IAQ to ROI: How Healthy, Sustainable Materials and FF&E Selection Pays Off

By Joshua Zinder, AIA Principal, JZA+D | May 26, 2013

We are a transient society. Whether for business or leisure, Americans spend a great deal of time on the road, in spite of the promises of the digital revolution. And we are not alone: while the U.S. Travel Association projects that total domestic travel will grow by 3% this year over 2012, international inbound travel is projected to grow 4.3%, with 7.1% growth in spending by these international travelers.

With so many of us spending an increasing number of nights away from home, it's only natural that we would want our hotels to feel like a home away from home, and more and more hotel patrons are factoring indoor air quality (IAQ) into their choices. The Wall Street Journal recently reported that clinics specializing in travel health find that as many as 25% of patron complaints are related to air quality. And because we now live in the Digital Age, unhappy guests can reach a virtually unlimited audience of potential guests with their complaints, by posting them as online reviews.

The fact is, environments matter to people, and hospitality venues need to meet their patrons' needs for healthy environments. Happily, many of the solutions to this challenge are low-cost and cost-effective, both for new facilities and those facing renovation.

Selection of finish materials, coatings, coverings, furniture and other equipment that create indoor environments have a substantial effect on IAQ. When poor choices are made in these areas, they can contribute more to poor air quality than mold or mildew. When properly specified, these elements can do more than sustain good IAQ: they can contribute to a hospitality venue's image and reputation as a green, sustainable business that cares about the environment, as well as providing a healthy environment for guests.

What's more, this can be achieved without sacrificing the aesthetic vision that the venue management strives for. Of course, many hotels are already environmentally aware, and have already taken steps to become more green, in both construction and operation. Note that this trend includes major chains and well-known brands like Wyndham and Marriott, and other brands that have chosen to make sustainability their hallmark, such as Starwood. The hospitality industry is already responding to the demand for healthier environments.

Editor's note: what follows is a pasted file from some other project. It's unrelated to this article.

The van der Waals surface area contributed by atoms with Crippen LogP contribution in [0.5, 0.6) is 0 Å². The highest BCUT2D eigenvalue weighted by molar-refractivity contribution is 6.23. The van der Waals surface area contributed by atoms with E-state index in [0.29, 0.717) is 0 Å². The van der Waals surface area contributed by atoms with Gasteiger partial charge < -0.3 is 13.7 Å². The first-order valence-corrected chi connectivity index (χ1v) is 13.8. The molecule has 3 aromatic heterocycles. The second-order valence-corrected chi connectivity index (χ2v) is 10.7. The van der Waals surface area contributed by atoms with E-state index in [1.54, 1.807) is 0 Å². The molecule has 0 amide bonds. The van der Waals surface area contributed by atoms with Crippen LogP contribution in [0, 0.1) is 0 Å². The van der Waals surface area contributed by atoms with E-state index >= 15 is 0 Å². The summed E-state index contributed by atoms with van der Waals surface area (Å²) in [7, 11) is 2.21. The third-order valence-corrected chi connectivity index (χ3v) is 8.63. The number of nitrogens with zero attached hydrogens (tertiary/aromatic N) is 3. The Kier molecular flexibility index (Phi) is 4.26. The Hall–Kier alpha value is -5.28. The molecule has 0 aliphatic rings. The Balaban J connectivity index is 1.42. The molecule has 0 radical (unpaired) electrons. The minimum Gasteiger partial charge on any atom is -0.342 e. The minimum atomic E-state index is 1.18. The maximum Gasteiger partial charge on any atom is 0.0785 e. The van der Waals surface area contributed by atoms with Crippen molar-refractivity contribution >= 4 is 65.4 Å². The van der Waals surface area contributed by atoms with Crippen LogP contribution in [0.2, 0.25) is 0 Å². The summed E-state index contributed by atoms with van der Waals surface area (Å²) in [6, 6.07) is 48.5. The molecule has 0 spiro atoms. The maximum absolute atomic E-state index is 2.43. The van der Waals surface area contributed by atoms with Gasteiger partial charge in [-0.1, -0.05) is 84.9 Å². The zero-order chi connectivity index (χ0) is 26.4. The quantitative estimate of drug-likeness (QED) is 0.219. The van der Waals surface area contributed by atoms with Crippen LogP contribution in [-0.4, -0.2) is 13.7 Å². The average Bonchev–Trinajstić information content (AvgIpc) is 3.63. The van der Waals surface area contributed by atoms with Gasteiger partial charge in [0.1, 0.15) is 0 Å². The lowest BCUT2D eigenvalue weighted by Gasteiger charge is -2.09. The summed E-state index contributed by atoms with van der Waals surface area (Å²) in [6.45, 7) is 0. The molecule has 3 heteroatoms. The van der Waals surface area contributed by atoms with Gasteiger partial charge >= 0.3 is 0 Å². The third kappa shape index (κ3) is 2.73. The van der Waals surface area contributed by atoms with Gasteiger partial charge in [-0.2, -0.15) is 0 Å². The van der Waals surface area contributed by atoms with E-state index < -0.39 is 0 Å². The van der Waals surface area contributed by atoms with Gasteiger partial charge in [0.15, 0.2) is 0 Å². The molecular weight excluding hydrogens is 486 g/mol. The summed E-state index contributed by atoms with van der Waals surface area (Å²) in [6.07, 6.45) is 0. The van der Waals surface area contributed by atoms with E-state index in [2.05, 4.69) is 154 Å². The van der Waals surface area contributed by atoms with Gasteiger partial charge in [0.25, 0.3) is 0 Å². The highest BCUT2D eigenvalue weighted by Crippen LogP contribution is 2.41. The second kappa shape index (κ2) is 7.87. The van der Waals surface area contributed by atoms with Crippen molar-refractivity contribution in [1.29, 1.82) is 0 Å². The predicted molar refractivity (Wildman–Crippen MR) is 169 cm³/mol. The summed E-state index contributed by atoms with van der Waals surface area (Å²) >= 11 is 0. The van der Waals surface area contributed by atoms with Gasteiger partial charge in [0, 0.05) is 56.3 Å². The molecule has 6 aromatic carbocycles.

Defining Healthy Materials

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Sales & Marketing: Selling Experiences

There are innumerable strategies that Hotel Sales and Marketing Directors employ to find, engage and entice guests to their property, and those strategies are constantly evolving. A breakthrough technology, pioneering platform, or even a simple algorithm update can cause new trends to emerge and upend the best laid plans. Sales and marketing departments must remain agile so they can adapt to the ever changing digital landscape. As an example, the popularity of virtual reality is on the rise, as 360 interactive technologies become more mainstream. Chatbots and artificial intelligence are also poised to become the next big things, as they take guest personalization to a whole new level. But one sales and marketing trend that is currently resulting in major benefits for hotels is experiential marketing - the effort to deliver an experience to potential guests. Mainly this is accomplished through the creative use of video and images, and by utilizing what has become known as User Generated Content. By sharing actual personal content (videos and pictures) from satisfied guests who have experienced the delights of a property, prospective guests can more easily imagine themselves having the same experience. Similarly, Hotel Generated Content is equally important. Hotels are more than beds and effective video presentations can tell a compelling story - a story about what makes the hotel appealing and unique. A video walk-through of rooms is essential, as are video tours in different areas of a hotel. The goal is to highlight what makes the property exceptional, but also to show real people having real fun - an experience that prospective guests can have too. The June Hotel Business Review will report on some of these issues and strategies, and examine how some sales and marketing professionals are integrating them into their operations.